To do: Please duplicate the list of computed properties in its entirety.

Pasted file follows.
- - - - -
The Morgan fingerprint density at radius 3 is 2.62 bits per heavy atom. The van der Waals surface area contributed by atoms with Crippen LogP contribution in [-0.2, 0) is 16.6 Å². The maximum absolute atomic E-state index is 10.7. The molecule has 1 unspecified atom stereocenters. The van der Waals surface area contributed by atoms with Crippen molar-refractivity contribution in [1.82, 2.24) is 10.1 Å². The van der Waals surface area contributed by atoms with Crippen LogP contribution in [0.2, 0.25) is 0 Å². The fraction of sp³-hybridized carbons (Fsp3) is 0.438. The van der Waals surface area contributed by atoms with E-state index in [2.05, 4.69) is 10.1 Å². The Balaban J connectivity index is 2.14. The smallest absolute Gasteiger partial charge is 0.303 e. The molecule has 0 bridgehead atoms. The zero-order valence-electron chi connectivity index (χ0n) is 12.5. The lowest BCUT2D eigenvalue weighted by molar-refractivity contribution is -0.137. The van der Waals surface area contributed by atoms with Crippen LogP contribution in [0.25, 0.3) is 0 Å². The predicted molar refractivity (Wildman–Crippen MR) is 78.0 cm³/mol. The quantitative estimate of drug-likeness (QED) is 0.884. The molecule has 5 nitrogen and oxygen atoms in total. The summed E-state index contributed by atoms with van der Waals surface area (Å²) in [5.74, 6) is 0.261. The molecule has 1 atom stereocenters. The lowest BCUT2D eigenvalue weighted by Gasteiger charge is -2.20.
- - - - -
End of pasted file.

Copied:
The Morgan fingerprint density at radius 3 is 2.62 bits per heavy atom. The van der Waals surface area contributed by atoms with Crippen LogP contribution in [-0.2, 0) is 16.6 Å². The maximum absolute atomic E-state index is 10.7. The molecule has 1 unspecified atom stereocenters. The van der Waals surface area contributed by atoms with Crippen molar-refractivity contribution in [1.82, 2.24) is 10.1 Å². The van der Waals surface area contributed by atoms with Crippen LogP contribution in [0.2, 0.25) is 0 Å². The fraction of sp³-hybridized carbons (Fsp3) is 0.438. The van der Waals surface area contributed by atoms with E-state index in [2.05, 4.69) is 10.1 Å². The Balaban J connectivity index is 2.14. The smallest absolute Gasteiger partial charge is 0.303 e. The molecule has 0 bridgehead atoms. The zero-order valence-electron chi connectivity index (χ0n) is 12.5. The lowest BCUT2D eigenvalue weighted by molar-refractivity contribution is -0.137. The van der Waals surface area contributed by atoms with Crippen LogP contribution in [0.25, 0.3) is 0 Å². The predicted molar refractivity (Wildman–Crippen MR) is 78.0 cm³/mol. The quantitative estimate of drug-likeness (QED) is 0.884. The molecule has 5 nitrogen and oxygen atoms in total. The summed E-state index contributed by atoms with van der Waals surface area (Å²) in [5.74, 6) is 0.261. The molecule has 1 atom stereocenters. The lowest BCUT2D eigenvalue weighted by Gasteiger charge is -2.20.